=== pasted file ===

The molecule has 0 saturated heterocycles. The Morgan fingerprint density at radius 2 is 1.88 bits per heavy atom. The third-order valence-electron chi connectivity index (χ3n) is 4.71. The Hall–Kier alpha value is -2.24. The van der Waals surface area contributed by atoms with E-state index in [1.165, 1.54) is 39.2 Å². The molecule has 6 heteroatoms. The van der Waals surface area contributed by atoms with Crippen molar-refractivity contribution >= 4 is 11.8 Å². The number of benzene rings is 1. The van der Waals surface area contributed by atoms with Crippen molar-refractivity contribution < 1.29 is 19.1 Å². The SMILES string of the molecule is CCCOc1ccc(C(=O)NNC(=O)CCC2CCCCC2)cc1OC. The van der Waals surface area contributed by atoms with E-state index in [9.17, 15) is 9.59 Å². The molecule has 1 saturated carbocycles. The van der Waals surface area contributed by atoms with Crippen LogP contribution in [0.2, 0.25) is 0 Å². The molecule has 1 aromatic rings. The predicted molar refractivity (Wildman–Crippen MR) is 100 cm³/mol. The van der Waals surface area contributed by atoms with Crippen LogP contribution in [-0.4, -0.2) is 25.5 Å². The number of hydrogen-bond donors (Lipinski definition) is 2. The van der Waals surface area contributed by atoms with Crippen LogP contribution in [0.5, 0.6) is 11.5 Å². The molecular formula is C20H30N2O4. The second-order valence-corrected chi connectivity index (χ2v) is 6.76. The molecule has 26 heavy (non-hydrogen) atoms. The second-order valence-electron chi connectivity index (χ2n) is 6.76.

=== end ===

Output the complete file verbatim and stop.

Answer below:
The molecule has 0 saturated heterocycles. The Morgan fingerprint density at radius 2 is 1.88 bits per heavy atom. The third-order valence-electron chi connectivity index (χ3n) is 4.71. The Hall–Kier alpha value is -2.24. The van der Waals surface area contributed by atoms with E-state index in [1.165, 1.54) is 39.2 Å². The molecule has 6 heteroatoms. The van der Waals surface area contributed by atoms with Crippen molar-refractivity contribution >= 4 is 11.8 Å². The number of benzene rings is 1. The van der Waals surface area contributed by atoms with Crippen molar-refractivity contribution < 1.29 is 19.1 Å². The SMILES string of the molecule is CCCOc1ccc(C(=O)NNC(=O)CCC2CCCCC2)cc1OC. The van der Waals surface area contributed by atoms with E-state index in [9.17, 15) is 9.59 Å². The molecule has 1 saturated carbocycles. The van der Waals surface area contributed by atoms with Crippen LogP contribution in [0.2, 0.25) is 0 Å². The molecule has 1 aromatic rings. The predicted molar refractivity (Wildman–Crippen MR) is 100 cm³/mol. The van der Waals surface area contributed by atoms with Crippen LogP contribution in [-0.4, -0.2) is 25.5 Å². The number of hydrogen-bond donors (Lipinski definition) is 2. The van der Waals surface area contributed by atoms with Crippen LogP contribution in [0.5, 0.6) is 11.5 Å². The molecular formula is C20H30N2O4. The second-order valence-corrected chi connectivity index (χ2v) is 6.76. The molecule has 26 heavy (non-hydrogen) atoms. The second-order valence-electron chi connectivity index (χ2n) is 6.76.